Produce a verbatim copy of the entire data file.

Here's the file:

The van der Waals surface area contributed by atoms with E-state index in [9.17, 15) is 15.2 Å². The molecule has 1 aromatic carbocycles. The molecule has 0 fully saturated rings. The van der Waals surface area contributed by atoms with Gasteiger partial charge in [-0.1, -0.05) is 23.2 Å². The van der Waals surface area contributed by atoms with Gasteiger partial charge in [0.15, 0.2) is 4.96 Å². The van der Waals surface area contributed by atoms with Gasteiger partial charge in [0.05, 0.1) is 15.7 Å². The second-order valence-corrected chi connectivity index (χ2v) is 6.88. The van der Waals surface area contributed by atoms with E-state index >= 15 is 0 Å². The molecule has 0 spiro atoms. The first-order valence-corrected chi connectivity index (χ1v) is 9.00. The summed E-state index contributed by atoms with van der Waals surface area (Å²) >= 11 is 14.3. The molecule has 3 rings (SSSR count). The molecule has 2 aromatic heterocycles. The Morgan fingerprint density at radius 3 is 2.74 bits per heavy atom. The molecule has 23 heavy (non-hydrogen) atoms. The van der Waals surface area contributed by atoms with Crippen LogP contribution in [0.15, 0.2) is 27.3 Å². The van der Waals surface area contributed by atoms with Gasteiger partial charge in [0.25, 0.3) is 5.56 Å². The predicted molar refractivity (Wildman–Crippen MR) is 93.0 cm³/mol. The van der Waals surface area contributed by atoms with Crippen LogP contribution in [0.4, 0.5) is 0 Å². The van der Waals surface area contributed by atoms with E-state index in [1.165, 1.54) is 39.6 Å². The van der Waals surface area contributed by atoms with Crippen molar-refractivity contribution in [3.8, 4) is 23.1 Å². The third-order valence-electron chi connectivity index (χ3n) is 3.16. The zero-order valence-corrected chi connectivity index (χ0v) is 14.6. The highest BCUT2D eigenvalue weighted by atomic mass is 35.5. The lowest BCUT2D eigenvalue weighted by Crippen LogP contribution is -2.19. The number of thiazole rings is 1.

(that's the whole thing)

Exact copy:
The van der Waals surface area contributed by atoms with E-state index in [9.17, 15) is 15.2 Å². The molecule has 1 aromatic carbocycles. The molecule has 0 fully saturated rings. The van der Waals surface area contributed by atoms with Gasteiger partial charge in [-0.1, -0.05) is 23.2 Å². The van der Waals surface area contributed by atoms with Gasteiger partial charge in [0.15, 0.2) is 4.96 Å². The van der Waals surface area contributed by atoms with Gasteiger partial charge in [0.05, 0.1) is 15.7 Å². The second-order valence-corrected chi connectivity index (χ2v) is 6.88. The van der Waals surface area contributed by atoms with E-state index >= 15 is 0 Å². The molecule has 0 spiro atoms. The first-order valence-corrected chi connectivity index (χ1v) is 9.00. The summed E-state index contributed by atoms with van der Waals surface area (Å²) >= 11 is 14.3. The molecule has 3 rings (SSSR count). The molecule has 2 aromatic heterocycles. The Morgan fingerprint density at radius 3 is 2.74 bits per heavy atom. The molecule has 23 heavy (non-hydrogen) atoms. The van der Waals surface area contributed by atoms with Crippen LogP contribution in [0.15, 0.2) is 27.3 Å². The van der Waals surface area contributed by atoms with Gasteiger partial charge in [0.25, 0.3) is 5.56 Å². The predicted molar refractivity (Wildman–Crippen MR) is 93.0 cm³/mol. The van der Waals surface area contributed by atoms with Crippen LogP contribution in [0.4, 0.5) is 0 Å². The van der Waals surface area contributed by atoms with E-state index in [1.165, 1.54) is 39.6 Å². The van der Waals surface area contributed by atoms with Crippen molar-refractivity contribution in [3.8, 4) is 23.1 Å². The third-order valence-electron chi connectivity index (χ3n) is 3.16. The zero-order valence-corrected chi connectivity index (χ0v) is 14.6. The highest BCUT2D eigenvalue weighted by atomic mass is 35.5. The lowest BCUT2D eigenvalue weighted by Crippen LogP contribution is -2.19. The number of thiazole rings is 1.